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Breast Cancer Res Treat. 1994;32(1):5-12.

Molecular genetic studies of early breast cancer evolution.

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  • 1Department of Pathology, University of Texas Health Science Center at San Antonio 78284.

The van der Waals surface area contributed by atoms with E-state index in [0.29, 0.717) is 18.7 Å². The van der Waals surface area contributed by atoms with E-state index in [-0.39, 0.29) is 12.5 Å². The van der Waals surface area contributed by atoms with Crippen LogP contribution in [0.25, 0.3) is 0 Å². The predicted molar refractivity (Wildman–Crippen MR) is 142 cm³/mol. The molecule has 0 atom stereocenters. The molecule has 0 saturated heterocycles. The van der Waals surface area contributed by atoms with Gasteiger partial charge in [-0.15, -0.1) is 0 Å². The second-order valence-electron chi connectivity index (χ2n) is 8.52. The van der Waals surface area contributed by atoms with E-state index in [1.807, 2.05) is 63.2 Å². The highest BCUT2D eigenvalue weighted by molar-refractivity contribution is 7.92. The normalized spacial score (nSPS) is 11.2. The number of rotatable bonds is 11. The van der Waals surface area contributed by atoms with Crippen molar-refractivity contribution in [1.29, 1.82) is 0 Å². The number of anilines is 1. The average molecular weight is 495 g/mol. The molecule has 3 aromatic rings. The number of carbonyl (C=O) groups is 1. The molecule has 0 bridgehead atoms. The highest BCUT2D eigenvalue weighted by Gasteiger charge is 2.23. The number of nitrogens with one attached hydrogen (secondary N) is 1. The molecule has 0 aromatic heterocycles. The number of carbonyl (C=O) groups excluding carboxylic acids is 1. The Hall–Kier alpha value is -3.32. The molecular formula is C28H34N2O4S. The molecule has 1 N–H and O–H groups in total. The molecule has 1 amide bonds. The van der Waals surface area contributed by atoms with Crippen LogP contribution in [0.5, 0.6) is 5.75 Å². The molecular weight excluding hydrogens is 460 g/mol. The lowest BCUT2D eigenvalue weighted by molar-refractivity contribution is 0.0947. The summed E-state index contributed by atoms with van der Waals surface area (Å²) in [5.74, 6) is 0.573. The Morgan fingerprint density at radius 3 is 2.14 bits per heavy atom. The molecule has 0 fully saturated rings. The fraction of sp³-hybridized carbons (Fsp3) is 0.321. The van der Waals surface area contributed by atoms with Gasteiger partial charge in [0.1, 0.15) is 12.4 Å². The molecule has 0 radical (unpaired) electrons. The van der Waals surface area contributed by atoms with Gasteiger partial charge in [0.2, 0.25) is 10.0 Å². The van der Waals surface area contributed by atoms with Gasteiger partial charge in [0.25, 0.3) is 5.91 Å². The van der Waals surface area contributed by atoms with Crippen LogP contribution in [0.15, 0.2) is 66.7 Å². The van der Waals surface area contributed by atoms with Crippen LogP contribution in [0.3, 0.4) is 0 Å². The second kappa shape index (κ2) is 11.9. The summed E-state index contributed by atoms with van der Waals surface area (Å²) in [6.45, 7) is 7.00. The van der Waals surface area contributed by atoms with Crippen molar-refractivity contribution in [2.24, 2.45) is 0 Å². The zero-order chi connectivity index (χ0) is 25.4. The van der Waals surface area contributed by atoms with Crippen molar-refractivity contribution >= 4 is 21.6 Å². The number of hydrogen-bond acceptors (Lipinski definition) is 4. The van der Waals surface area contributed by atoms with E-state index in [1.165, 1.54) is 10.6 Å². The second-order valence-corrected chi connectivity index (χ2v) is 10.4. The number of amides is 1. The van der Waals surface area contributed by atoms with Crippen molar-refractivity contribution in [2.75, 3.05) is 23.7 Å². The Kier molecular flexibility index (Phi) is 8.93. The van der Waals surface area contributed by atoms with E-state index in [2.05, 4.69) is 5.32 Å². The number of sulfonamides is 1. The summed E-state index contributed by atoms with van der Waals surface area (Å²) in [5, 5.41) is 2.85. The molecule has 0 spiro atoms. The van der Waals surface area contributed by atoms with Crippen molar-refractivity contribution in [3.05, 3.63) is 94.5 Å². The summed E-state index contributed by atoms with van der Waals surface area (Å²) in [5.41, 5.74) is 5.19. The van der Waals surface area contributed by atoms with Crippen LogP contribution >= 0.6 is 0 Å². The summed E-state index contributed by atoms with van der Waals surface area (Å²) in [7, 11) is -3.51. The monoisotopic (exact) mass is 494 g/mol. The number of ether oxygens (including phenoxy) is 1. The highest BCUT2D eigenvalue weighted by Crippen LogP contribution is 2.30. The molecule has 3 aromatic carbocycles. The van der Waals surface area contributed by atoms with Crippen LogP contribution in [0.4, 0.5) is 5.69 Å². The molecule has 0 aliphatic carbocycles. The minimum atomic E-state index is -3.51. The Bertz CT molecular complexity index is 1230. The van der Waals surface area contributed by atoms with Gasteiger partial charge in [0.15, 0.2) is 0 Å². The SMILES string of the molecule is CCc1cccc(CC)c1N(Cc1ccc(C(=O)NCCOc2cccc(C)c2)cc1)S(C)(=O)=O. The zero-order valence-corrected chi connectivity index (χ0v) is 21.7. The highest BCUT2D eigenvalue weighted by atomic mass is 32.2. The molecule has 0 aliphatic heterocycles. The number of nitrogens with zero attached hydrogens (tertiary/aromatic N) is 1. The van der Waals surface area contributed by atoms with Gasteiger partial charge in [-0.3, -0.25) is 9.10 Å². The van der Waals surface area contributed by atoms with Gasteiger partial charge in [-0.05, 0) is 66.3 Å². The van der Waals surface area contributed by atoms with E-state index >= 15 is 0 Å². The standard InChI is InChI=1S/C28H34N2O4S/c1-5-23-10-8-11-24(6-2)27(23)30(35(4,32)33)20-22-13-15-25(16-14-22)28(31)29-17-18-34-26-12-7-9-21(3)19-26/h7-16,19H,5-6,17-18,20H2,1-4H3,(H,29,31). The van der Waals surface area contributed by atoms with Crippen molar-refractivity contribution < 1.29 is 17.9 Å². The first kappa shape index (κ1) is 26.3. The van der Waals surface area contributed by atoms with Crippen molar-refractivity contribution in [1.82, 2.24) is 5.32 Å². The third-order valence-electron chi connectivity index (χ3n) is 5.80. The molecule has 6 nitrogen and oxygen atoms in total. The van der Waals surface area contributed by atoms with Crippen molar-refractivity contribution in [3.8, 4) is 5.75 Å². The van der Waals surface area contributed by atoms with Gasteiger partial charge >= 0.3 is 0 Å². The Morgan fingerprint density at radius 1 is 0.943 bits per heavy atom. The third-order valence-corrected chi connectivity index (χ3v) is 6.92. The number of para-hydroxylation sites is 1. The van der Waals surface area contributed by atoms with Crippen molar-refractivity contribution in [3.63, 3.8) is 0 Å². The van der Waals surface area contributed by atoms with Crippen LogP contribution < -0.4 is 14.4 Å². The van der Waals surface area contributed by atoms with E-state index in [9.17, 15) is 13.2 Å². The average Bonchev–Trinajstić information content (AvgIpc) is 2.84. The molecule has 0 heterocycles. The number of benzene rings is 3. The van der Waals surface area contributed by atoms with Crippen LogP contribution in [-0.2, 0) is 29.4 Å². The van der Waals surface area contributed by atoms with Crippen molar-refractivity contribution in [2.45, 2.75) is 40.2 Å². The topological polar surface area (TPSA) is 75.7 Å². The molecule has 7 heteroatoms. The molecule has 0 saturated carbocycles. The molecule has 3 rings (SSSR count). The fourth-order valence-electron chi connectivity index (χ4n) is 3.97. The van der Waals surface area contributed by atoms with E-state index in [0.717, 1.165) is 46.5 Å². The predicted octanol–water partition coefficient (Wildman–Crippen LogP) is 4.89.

In the past few years there has been an explosion in the number of patients diagnosed with hyperplastic breast disease and in situ breast cancer. Based on epidemiological data, these morphologically defined lesions may be categorized as those with little malignant potential (e.g. typical hyperplasia or proliferative disease without atypia [PDWA], those with significant malignant potential which may already be "initiated" (e.g. atypical ductal hyperplasia [ADH]), and early "transformed" lesions which are malignant but not yet invasive (e.g. ductal carcinoma in situ [DCIS]). They may represent sequential evolutionary stages in the ontogeny of invasive breast cancer, with each morphologically defined stage resulting from accumulating genetic changes culminating in a transformed clonal lineage capable of invasion and metastasis. Using loss-of-heterozygosity (LOH) analysis, we are studying the genetic changes associated with these lesions in archival tissue samples. 50% (6/12) of the proliferative lesions (PDWA and ADH) and 80% of the DCIS shared their LOH patterns with more advanced lesions from the same breast, strongly supporting a precursor/product relationship between these lesion and the cancers they accompany.

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